Two more cases lift DRC Ebola total to 6
Provincial health officials in the Democratic Republic of the Congo's (DRC's) North Kivu province yesterday reported two more Ebola cases, one of them more than 90 miles from Butembo, the main epicenter, according to Reuters.
The new cases raise the outbreak total to six, with the number of deaths remaining at two. One of the new patients is from Katwa, about 6 miles from Butembo. The other is from Manguredjipa, about 93 miles away.
Provincial Health Minister Eugene Nzanzu Salita said one of the patients is a known contact of an earlier confirmed case, and an investigation is underway into how the other new patient contracted the virus.
The DRC first reported the new flare-up on Feb 7; the outbreak is occurring in the same area where the country's 10th outbreak took place. That outbreak was declared over in June 2020, and further genetic sequencing is underway to determine the source of the virus. The index patient in the new cluster was married to an Ebola survivor, and in rare instances, the virus can persist in immune protected body sites—such as the eyes or testes—of those who survive their infections.
Feb 19 Reuters story
Swedish study finds hospital wastewater selects for multidrug-resistance
A new study conducted in Sweden provides evidence that hospital wastewater selects for multidrug-resistant strains of bacteria while killing antibiotic-sensitive bacteria.
In the study, published late last week in Environment International, a team led by researchers from Sweden's University of Gothenburg conducted a series of laboratory experiments to test whether filtered wastewater from a major Swedish hospital, as well as treated and untreated municipal wastewater, select for antibiotic resistance. Compared with the municipal wastewater, the hospital wastewater had the highest concentrations of antibiotics (including cefadroxil, ciprofloxacin, linezolid, and amoxicillin).
When the researchers exposed a sample of 149 Escherichia coli isolates to the different wastewater samples, they found that the hospital effluent significantly increased resistance to several antibiotics (cefadroxil, ceftazidime, and tobramycin) and the proportion of multidrug-resistant isolates. Further experiments with these isolates and E coli isolates with less resistance showed that exposure to hospital wastewater inhibited the growth of susceptible isolates, while multidrug-resistant isolates continued to grow.
The researchers then reproduced these findings in water samples containing many different types of bacteria, finding that exposure to hospital wastewater significantly increased the abundance of antibiotic-resistant E coli, while killing off more susceptible strains. In comparison, untreated municipal wastewater had a very small effect, and treated wastewater had no effect.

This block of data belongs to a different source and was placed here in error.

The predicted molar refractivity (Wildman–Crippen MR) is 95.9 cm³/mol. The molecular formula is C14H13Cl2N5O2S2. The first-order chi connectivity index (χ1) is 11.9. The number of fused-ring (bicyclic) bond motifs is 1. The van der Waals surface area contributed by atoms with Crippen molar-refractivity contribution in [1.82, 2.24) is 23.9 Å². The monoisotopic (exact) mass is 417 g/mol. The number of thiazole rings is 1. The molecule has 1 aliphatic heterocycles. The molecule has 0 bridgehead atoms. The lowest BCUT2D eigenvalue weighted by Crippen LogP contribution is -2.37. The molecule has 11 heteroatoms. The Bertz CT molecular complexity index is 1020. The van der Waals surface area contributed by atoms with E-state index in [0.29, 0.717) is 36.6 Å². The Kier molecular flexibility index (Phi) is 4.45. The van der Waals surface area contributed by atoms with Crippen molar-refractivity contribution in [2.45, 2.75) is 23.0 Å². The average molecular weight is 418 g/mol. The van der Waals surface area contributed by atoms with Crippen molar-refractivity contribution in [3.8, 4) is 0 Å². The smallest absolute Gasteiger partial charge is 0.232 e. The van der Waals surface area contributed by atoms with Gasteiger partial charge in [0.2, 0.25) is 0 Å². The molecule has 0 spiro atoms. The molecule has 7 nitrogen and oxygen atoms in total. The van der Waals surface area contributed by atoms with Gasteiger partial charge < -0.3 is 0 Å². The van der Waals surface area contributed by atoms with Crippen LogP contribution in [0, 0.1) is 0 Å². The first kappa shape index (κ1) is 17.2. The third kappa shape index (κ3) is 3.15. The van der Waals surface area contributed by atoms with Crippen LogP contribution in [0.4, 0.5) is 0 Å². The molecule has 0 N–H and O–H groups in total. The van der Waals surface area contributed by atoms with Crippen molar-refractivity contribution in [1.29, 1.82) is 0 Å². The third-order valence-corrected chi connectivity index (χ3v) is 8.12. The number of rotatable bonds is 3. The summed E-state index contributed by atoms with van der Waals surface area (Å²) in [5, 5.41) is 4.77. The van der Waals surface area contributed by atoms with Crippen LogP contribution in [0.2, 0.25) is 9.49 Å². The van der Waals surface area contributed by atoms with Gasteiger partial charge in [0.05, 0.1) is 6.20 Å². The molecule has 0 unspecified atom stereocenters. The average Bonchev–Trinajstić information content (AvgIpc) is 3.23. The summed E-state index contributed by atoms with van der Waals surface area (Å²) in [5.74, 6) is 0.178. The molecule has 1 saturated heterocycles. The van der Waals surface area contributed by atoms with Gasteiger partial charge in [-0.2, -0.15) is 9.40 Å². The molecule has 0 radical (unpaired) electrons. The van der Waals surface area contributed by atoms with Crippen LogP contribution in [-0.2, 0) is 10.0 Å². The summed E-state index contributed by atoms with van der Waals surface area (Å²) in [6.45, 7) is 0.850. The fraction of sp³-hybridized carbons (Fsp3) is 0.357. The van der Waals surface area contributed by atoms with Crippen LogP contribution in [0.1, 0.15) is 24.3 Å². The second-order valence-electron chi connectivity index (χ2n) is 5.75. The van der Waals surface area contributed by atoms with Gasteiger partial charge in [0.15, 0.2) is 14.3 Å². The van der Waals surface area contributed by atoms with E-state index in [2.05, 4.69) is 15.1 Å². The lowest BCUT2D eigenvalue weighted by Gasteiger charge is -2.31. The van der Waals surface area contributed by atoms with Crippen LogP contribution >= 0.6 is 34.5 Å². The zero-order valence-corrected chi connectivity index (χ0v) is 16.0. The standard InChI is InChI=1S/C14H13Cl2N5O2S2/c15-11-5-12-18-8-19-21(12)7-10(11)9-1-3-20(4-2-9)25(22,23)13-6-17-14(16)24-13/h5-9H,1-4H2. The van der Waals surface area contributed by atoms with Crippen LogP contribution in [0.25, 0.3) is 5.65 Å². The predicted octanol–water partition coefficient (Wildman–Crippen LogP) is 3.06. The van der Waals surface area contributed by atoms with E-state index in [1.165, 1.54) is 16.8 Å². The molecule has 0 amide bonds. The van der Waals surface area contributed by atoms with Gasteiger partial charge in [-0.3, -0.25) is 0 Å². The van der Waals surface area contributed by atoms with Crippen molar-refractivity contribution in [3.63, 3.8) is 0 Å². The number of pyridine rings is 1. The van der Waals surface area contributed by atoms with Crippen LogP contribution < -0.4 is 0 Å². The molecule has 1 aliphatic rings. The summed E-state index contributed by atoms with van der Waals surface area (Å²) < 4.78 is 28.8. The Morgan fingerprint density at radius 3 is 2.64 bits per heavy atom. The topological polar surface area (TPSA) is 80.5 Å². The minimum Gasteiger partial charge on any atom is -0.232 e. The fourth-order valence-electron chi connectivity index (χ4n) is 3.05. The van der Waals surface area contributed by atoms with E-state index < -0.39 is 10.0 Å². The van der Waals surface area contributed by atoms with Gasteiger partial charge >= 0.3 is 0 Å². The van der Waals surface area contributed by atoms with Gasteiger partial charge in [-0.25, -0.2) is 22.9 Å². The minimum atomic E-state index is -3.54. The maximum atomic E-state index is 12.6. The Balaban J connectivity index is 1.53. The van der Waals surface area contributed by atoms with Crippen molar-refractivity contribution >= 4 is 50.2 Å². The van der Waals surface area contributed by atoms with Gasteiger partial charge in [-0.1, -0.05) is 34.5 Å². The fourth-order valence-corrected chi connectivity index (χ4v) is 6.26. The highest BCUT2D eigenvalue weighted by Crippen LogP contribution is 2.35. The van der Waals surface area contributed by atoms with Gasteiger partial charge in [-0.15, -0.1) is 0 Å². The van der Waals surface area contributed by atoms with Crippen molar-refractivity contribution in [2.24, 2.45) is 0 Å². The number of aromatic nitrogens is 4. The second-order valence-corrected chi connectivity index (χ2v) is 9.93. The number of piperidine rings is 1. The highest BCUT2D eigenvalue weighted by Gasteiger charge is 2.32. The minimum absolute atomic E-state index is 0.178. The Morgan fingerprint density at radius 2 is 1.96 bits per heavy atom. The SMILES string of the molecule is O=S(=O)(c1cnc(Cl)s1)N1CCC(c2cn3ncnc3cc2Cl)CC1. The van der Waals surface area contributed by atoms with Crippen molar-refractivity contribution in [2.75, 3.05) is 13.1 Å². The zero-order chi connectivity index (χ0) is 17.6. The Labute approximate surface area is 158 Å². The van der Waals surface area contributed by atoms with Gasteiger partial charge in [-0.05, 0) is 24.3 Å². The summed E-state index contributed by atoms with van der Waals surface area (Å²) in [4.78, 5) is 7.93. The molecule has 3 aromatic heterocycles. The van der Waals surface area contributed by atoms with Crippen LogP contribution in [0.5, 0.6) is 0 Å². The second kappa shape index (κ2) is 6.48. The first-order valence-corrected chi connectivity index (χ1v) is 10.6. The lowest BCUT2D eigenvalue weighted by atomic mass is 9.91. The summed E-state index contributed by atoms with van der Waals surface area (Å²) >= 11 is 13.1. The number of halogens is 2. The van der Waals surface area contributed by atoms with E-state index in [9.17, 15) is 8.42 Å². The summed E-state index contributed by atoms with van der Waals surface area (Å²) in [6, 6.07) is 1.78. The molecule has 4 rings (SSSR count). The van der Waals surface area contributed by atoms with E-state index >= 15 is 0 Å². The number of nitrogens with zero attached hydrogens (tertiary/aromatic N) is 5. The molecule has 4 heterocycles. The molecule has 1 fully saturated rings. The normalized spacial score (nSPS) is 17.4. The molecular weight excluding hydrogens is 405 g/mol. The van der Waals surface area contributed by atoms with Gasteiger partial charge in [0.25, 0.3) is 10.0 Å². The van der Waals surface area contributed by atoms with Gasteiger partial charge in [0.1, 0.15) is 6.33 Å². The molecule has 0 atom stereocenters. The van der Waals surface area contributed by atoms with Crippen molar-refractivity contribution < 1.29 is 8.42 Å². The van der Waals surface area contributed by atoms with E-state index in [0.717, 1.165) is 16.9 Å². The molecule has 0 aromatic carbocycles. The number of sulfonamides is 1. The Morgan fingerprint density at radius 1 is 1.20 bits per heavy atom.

"The results were very clear," lead study author Joakim Larsson, PhD, who directs the Centre for Antibiotic Resistance Research at the University of Gothenburg, said in a university press release. "In all assays, we could see that antibiotic-sensitive bacteria were rapidly killed by the hospital wastewater, while the multi-resistant ones continued to grow."
Larsson and his colleagues say more research is needed to determine which antibiotics are contributing to antibiotic resistance, but add that the results point to the need to evaluate ways to reduce the risks associated with hospital wastewater.
Feb 13 Environ Int study
Feb 16 University of Gothenburg press release
Seven nations report more vaccine-derived polio, WHO extends health emergency
Seven countries—one in the Middle East, five in Africa, and one in Central Asia—reported more polio cases this week, all involving circulating vaccine-derived poliovirus type 2 (cVDPV2), according to the latest weekly update from the Global Polio Eradication Initiative (GPEI).
In the Middle East, Afghanistan reported one case from Khost province. The case is included in its total for 2020, which is now at 304.
In Africa, Ivory Coast reported one more case, involving a patient from Kabadougou, lifting its 2020 total to 72. The Democratic Republic of Congo (DRC) has two more cases, both from Sud-Ubangi province, increasing last year's total to 78. Ethiopia has three more cases, two from Oramiya region and one from Amhara region, bringing its total for last year to 24. Mali reported one more case, in a patient from Gao region, putting its total for 2020 at 36. And Sudan added one more to its total for 2020, involving a patient from South Sudan whose illness lifts the total to 57.
In central Asia, Tajikistan, which reported its first case last week, reported one more this week. The latest case involves a patient from Khatlon province, marking the first for 2021. The earlier case was counted in the country's 2020 total.
Feb 18 GPEI update
In other polio developments, the World Health Organization (WHO) said today that its polio emergency committee met earlier this month to review the latest trends and to assess if the global situation still warrants a public health emergency of international concern (PHEIC). They unanimously agreed that the risk of international spread still warrants a PHEIC and recommended that temporary recommendations be extended another 3 months.
They said the risk of wild poliovirus type 1 (WPV1) in Pakistan and Afghanistan remains high, with Pakistan's small decrease not yet sustained and Afghanistan's case numbers doubling. The group was also swayed by an increasing cases and environmental detections of cVDPV2 in new and earlier affected countries.
Feb 19 WHO statement